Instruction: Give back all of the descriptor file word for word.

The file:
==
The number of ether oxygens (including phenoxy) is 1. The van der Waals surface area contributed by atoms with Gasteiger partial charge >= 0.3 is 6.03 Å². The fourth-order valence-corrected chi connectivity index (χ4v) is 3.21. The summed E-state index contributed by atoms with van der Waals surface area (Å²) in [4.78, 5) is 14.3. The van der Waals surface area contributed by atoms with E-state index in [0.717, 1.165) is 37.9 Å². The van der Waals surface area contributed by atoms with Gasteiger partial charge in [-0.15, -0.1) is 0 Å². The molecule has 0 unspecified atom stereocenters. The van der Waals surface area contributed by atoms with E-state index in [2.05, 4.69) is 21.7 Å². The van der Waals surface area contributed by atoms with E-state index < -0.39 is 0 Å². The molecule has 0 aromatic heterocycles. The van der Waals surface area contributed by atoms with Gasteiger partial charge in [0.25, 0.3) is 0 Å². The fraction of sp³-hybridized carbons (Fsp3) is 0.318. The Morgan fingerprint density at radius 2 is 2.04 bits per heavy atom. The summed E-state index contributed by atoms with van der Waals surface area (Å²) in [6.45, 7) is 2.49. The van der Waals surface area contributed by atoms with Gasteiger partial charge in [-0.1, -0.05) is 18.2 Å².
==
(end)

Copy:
The number of ether oxygens (including phenoxy) is 1. The van der Waals surface area contributed by atoms with Gasteiger partial charge >= 0.3 is 6.03 Å². The fourth-order valence-corrected chi connectivity index (χ4v) is 3.21. The summed E-state index contributed by atoms with van der Waals surface area (Å²) in [4.78, 5) is 14.3. The van der Waals surface area contributed by atoms with E-state index in [0.717, 1.165) is 37.9 Å². The van der Waals surface area contributed by atoms with Gasteiger partial charge in [-0.15, -0.1) is 0 Å². The molecule has 0 unspecified atom stereocenters. The van der Waals surface area contributed by atoms with E-state index in [2.05, 4.69) is 21.7 Å². The van der Waals surface area contributed by atoms with E-state index < -0.39 is 0 Å². The molecule has 0 aromatic heterocycles. The van der Waals surface area contributed by atoms with Gasteiger partial charge in [0.25, 0.3) is 0 Å². The fraction of sp³-hybridized carbons (Fsp3) is 0.318. The Morgan fingerprint density at radius 2 is 2.04 bits per heavy atom. The summed E-state index contributed by atoms with van der Waals surface area (Å²) in [6.45, 7) is 2.49. The van der Waals surface area contributed by atoms with Gasteiger partial charge in [-0.1, -0.05) is 18.2 Å².